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How much do you boost your solo? And how?

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I am having trouble cutting through the mix during my solos. I play in a 4 piece (drums, bass and 2 guitars) playing indie rock. I generally cut through just fine and in fact get regular comments from musos in the crowd complementing my tone. The problem comes in when I hit the 'solo button'. The result is either ear bleedingly loud or non existent. My rig is JTV 59 into an HD500 into an L3m.

 

The nearest I have got to the boost I'm looking for is kicking in a screamer at the beginning of the chain to add a bit of grit, a studio eq after the mixer block with a 2db boost and a digital delay before the reverb. All these are turned on and off with one of the footswitches.

 

What do you guys do to melt your audiences faces but keep their eardrums intact?

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When I hit the "go" button I will have the EQ also increase the mids which is the range I am fighting to be heard through. I can't win against the bass or the cymbals with the ole "scooped" setting. :)

 

Peel that paint my man! \m/

 

-B

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I do one of two things, or sometimes even both. I switch in the studio EQ set flat but with a 5dB gain. This will not change the sound except to make it louder. Or/and I switch on the Mid-Focus EQ set to 5dB of gain with the lows and highs cut somewhat.

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I use the effect loop and punch in a gain of +3db, works great.  Just drop an FX loop block at the end of the chain, run the effect out right back to the return on the back of the HD

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I have my volume pedal set to post o I can control the volume without changing the tone. I also use the volume knob on the guitar to turn down a bit to clean up the sound. For for a lead, volume knob on the guitar up and adjust the volume pedal as needed. Depending on the song might turn a tube screamer or other overdrive on.

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Really interesting guys. You seem to be boosting by 3-5db. I am boosting 4db so that would seem to be ok but the thing I may have been missing is giving an extra boost to the mids. I've got a gig this weekend so I'll give it a go and report back.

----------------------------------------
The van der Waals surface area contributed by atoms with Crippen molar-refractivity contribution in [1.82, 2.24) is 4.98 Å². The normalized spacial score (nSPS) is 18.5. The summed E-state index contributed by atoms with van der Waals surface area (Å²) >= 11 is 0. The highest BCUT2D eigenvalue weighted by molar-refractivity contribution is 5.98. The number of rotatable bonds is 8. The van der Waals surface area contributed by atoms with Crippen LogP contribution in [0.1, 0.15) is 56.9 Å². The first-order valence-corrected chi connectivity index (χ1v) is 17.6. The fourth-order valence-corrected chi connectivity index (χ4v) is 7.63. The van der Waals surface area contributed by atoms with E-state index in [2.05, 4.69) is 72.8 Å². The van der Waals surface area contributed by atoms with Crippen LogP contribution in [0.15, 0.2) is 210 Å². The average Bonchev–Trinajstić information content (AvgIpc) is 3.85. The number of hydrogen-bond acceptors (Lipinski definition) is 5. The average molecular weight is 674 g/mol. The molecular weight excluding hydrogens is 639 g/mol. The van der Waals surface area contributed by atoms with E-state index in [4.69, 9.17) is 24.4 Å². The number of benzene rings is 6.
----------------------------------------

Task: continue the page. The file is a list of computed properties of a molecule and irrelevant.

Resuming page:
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I probably do this the least efficient way in regards to usage of physical pedal/switch space, but I start with good solid mids for my rhythm preset, then I copy the same patch but add an "L" to the end of the name on the next footswitch, but increase the volume of the amp slightly and often add some compression (and occasionally chorus). That way I have enough presence from the high mids and lower treble/bass settings for both rhythm and lead, but still get a nice clean boost for solos.

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Using a different patch has never worked well for me due to the delay that occurs whenever a new patch is called up. I've had to resort to FS modes and only switch patches between songs, if needed. Within a song, no patch changes for me. Be glad it works for you.

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On every patch my last 3 pedals are a volume pedal, delay, and reverb. I set the volume pedal to a minimum setting of 70% and a maximum of 100%, so all I need to do to get a gain increase is step on the pedal. It's much easier and a lot smoother transition from rhythm to lead than programming a button to increase the volume using an EQ.

Plus doing it this way it allows me to get my sound and then simply make it louder without changing it. I've seen videos of people saying to assign the pedal to the output of the amp. Not only is that very inconsistent, because all amps are designed different, it also changes the tone. Many amps get more distorted with their volumes all the way up.

My way is just like having the sound guy turn you up and down.

I'm in a 5 piece, so you may want to experiment with the minimum settings.